where a butcher's feelings about the "carkiss" of a "red Durham" are wanted, the butcher's feelings about that carcase came to her in the most vivid and complete way. When she had to ask herself how the pious widow of a quack medicine vendor would defend her husband for selling those quack medicines, and mix up irrelevant texts from the Bible with her pious commemoration of the deceased quack, George Eliot could reproduce the widow's feelings with a delightful fertility that gives one the highest sense both of her realism and of her humor. But, so far as we can judge, when the necessity If we were to hazard a very bold confor calling up these figures, under the jecture, it would be that George Eliot's special conditions of time and place, was imagination was the real origin of her not upon her, George Eliot did not pos- humor; and that only through the exersess a fancy that created them merely for cise of her imagination, which was delibher own behoof and amusement. She erate, and more or less a matter of will, — had an imagination that required prepar- though, when she had made the effort, she ing by special effort, by a careful combi- had, as she herself said, no power to connation of concurrent elements, before it trol the play of her own faculty, did her indulged her with these lifelike visions. humor come to the surface. When she She did not suddenly see a political situa- had got Mrs. Poyser well before her mind tion, as Mr. Brooke would have seen it, she could invent Mrs. Poyser's witty say. and burst into laughter at his naïf slip-ings almost ad libitum; when she had shodness; she did not suddenly get a got Mr. Brooke, with his hesitating and glimpse of life through the Dodson mind, good-natured incoherence before her mind, and become convulsed at the spectacle of she could make him blunder into stultifi its grotesque narrowness and arbitrari- cations of which only Mr. Brooke could ness. She seems to have gone through have been capable; when she had Mrs. life with a view not less monotonously Pullet or Bob Jakin before her mind, she individual and personal, — perhaps even could prose about the medicine bottles or somewhat more monotonously individual the keys, or boast of the advantages which and personal, than other persons greatly a pedlar may derive from a broad thumb, her inferior in ability; while the magnifi- as only these admirable characters could cent humor which she could on occasions have done it; but she is dependent on a command, was almost as rarely put in distinct vision of the figure itself for the requisition for ordinary purposes as is the humor which the figure brings with it; spectroscope of the chemist or the tele- she has none of Charles Lamb's delight in phone of the electrician. It appears from the rapid interchange of associated ideas reading George Eliot's letters, that there on her own account; she is not a humorist was a want of life and variety in her ordi- first and a dramatist afterwards, but a nary view of the world; that she arranged humorist only because she is a dramatist. her impressions too elaborately in certain And then she was a dramatist only when uniform patterns; and that, barring the she had all her spells in full working order, occasional use of a little labored irony, and had distinctly realized the figures she wrote to all her friends in exactly the which she had to create. Then, and not same style, on exactly the same class of till then, her humor flows in a large stream. subjects. For example, she talks of An- But otherwise her humor appears only in thony Trollope's "wholesome Wesen," the form of a pale irony, that is, in the though Anthony Trollope suggested noth- light which is cast on general views by ing less than a German word for "es- the large knowledge she has of the consence; she speaks of her own "per- fusions and littlenesses of human nature. turbed health," as if "disturbed" were Thus it is perfectly characteristic of her quite too common an adjective for her own style when she remarks that "the use; describes her favorite thoughts as Dissenters solemnly disclaimed any lax "altars where I oftenest go to contem- expectations that Catholics were likely to plate; " declares herself "completely up- be saved;" or when she tells us that "the set by anything that arouses unloving Independent chapel began to be filled emotions;" cries out "Ebenezer" or with eager men and women to whom the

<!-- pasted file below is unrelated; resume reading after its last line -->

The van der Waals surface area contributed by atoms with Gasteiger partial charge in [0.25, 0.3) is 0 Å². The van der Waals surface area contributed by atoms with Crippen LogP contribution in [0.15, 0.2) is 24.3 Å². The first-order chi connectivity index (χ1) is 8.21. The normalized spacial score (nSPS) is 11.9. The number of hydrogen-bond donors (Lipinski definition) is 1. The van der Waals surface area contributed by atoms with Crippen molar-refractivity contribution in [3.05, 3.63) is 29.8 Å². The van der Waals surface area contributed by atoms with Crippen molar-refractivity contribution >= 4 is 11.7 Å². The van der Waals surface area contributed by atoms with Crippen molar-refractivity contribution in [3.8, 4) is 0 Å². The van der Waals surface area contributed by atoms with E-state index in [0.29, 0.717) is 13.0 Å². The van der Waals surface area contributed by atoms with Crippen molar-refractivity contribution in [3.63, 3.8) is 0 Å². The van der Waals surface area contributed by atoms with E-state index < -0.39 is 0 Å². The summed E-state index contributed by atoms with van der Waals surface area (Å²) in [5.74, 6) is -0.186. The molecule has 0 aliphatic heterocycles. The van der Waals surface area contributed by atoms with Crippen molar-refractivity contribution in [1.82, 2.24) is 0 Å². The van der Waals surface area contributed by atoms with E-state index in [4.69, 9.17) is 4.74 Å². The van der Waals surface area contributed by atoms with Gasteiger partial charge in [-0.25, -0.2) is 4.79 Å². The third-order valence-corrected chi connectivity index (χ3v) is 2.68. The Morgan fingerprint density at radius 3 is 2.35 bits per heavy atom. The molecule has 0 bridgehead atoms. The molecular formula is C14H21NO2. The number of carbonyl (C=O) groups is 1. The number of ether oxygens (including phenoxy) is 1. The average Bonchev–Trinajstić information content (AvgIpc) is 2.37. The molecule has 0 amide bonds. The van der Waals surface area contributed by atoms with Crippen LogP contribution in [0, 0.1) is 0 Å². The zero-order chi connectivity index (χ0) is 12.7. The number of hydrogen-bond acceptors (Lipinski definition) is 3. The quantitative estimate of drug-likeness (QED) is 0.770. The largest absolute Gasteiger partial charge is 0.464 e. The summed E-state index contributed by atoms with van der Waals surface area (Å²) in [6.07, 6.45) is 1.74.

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exceptional possession of religious truth was the condition which reconciled them to a meagre existence, and made them feel in secure alliance with the unseen but supreme rule of a world in which their own visible part was small." Again, she is entirely in her own vein when she speaks of the "sense of that peculiar edi. fication which belongs to the inexplicable." But George Eliot's irony is not true humor. We may even say that there is in it a thin tone of triumph over the inconsistencies of human nature which is in a totally different key to the hearty laughter of the true humorist. And, therefore, we seldom enjoy that sensation of pins and needles with which she often regales us in the reflective portions of her novels, the openings of her chapters, certainly not as we do that large dramatic humor in

which she soon loses herself when once

she is speaking for characters which have laid a hold of her imagination. Take, for instance, Mrs. Pullet's gloomy reflections as to the incapacity of her husband to unravel the mystery of her keys, in case of her decease:

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with the broad ties - -not the narrow-frilled uns-is the key o' the drawer in the Blue Room, where the key o' the Blue Closet is. You'll make a mistake, and I shall niver be worthy to know it. You've a memory for my that of you; but you're lost among the keys.” pills and draughts wonderful, I'll always say This gloomy prospect of the confusion that would ensue on her decease was very affecting to Mrs. Pullet.